Chevron's Pascagoula, Mississippi, refinery, constructed nearly 50 years ago, is the company's largest and one of the "top 10" refineries in the United States. Currently, this refinery processes 325,000 barrels per day.
Chevron was originally part of Standard Oil. In 1911, a progressive administration and Congress passed legislation that forced owner John D. Rockefeller and other corporate industrialists to divest themselves of many of their monopoly holdings. Chevron was one of seven companies that were the result of this breakup.
Since then, Chevron has had a poor environmental record around the world and has been charged with numerous human rights violations in Africa and South America. Currently, Chevron faces a potential judgment of $28 billion in a lawsuit filed by the government of Ecuador. Despite having recently posted profits in excess of $3 billion, Chevron has managed to legally avoid most of its tax liabilities in the United States.
About the Pascagoula Refinery
In a recent news article, Chevron has stated that it will be cutting back on refining capacity in the face of reduced demand and increased competition, but company officials have not yet stated how many of the 1,600 employees at the Pascagoula refinery will be affected.
Oil Refineries and Asbestos
If fire or extreme temperature was a danger, asbestos was the insulator preferred by builders in much of the 20th century. Plants such as Chevron's Pascagoula, Mississippi, refinery, therefore, were generally made using materials containing asbestos. Resistance to chemical reactions is perhaps a less well-known property of some forms of the fibrous mineral. Floor and ceiling tiles, insulation, counter tops, even protective uniforms, therefore, commonly were made with the fibrous mineral. And although the asbestos worked well in safeguarding against fire damage and in protecting people from high temperatures, the mineral also exposed people who used it or worked around it to serious health risks.
Amosite was often the variety of asbestos used in these locations. The brownish tint associated with amosite comes from iron in its chemical composition; this also causes amosite to be resistant to acidic substances like those produced in oil refineries. Although it was outlawed in building materials in the 1970s, amosite, in the form of asbestos transite, was utilized for decades in labs and oil refineries across the US.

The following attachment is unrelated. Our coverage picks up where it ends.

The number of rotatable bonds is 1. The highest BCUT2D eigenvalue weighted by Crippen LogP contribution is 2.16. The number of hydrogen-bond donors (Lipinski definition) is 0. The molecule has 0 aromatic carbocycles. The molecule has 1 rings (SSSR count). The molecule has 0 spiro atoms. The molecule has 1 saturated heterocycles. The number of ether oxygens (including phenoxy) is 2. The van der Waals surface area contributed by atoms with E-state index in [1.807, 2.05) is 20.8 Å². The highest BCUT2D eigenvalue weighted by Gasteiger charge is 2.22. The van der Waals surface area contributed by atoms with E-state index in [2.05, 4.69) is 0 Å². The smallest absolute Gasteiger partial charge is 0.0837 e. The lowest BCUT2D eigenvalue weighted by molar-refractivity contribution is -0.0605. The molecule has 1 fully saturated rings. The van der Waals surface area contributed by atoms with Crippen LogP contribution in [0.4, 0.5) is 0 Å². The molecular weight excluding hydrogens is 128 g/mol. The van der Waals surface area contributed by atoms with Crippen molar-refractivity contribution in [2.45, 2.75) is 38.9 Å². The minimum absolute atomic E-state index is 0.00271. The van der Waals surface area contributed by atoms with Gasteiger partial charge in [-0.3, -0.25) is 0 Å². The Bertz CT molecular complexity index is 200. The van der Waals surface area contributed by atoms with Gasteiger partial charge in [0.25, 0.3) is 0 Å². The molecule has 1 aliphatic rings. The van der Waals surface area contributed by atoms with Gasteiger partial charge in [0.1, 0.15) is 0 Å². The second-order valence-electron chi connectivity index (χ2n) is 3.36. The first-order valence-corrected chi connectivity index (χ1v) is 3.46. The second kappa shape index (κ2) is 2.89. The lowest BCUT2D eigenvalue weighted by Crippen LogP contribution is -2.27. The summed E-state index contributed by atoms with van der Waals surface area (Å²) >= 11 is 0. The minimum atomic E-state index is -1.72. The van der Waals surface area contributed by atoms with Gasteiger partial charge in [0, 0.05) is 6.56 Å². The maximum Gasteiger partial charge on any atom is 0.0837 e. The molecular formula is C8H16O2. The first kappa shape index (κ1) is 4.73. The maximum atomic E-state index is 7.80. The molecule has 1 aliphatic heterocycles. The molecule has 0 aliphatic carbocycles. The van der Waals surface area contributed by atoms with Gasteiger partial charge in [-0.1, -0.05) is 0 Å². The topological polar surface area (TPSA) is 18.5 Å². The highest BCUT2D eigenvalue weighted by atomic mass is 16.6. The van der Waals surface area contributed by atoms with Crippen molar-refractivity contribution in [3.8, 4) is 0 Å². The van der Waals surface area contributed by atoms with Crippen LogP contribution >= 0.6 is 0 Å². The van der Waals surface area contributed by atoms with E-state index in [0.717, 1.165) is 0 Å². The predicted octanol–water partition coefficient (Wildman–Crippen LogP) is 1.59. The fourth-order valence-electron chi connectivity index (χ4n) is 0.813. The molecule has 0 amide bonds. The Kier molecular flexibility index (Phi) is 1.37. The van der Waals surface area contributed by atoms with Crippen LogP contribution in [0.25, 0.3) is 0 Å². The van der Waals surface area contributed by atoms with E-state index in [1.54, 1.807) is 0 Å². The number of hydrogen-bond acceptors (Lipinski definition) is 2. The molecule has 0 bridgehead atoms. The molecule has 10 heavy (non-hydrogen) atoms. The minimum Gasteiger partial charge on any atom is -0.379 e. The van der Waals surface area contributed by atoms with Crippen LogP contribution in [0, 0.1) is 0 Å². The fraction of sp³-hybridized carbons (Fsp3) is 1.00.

Asbestos transite could be sprayed onto ductwork and pipes and molded into working surfaces just as cement could. As a rule, new items built with transite were considered safe since the asbestos fibers were trapped in the transite. Microscopic particles of asbestos enter into the atmosphere, however, as transite with asbestos containing material (ACM) gets older and becomes prone to becoming powdery. When it is in this state, it is said to be friable, which translates to easy to crush. The insulation lining of industrial kilns also often were fabricated with friable asbestos.
The Problem with Friable Asbestos
Asbestos fibers, when friable, are easily dispersed into the atmosphere. When someone inhales these particles, they can damage the lungs, causing asbestosis. In addition, exposure to asbestos is known to be the leading causal factor of pleural mesothelioma, a rare and often fatal cancer affecting the mesothelium, which is the tissue that lies between the lungs and the chest cavity. Ingestion of asbestos fibers, as can occur when the tiny fibers enter the air and settle on food or in drinks, may be the cause of pericardial or peritoneal mesothelioma.
In the last twenty years medical researchers have uncovered much information about the risks that accompany being exposed to asbestos, and as a result there are strict regulations controlling its use. When Chevron's Pascagoula, Mississippi, refinery was constructed, however, the use of asbestos was more common. Any asbestos remaining from then can yet pose danger if people are not careful during remodeling and demolition jobs.
A Time Bomb
Asbestos-related diseases, as opposed to typical work-related injuries, which are readily observed and known about immediately following the incident, can take ten, twenty, or even thirty years to manifest. It can also be hard to diagnose asbestos-related disorders because their symptoms are similar to the symptoms of other, less serious conditions. Hence, it is extremely important for people who worked in or resided near oil refineries such as Chevron's Pascagoula, Mississippi, refinery to ask their health care professionals for mesothelioma information. Moreover, even people who commuted in the same cars with these people are also in danger, because unless strict safety measures, including the use of workplace-only clothing and on-site showers, were enforced, it was all too common for employees to bring particles of asbestos on themselves or their clothing. Occasionally, mesothelioma surgery may be available to better the prognosis of the disease for the patient.Sources
Associated Press - Chevron Plans to Cut Jobs at Refinery (Mississippi Business Journal, 20 January 2010)
Johnston, David C. - Perfectly Legal (New York: Penguin Group, 2003)
University of Wisconsin - Asbestos Containing Material (ACM) - Laboratories and Shops
University of Wisconsin - Asbestos Disposal
Wire - Chevron Refinery Standardizes on Primavera Enterprise Project Management Software Suite (Wire, 8 February 2000)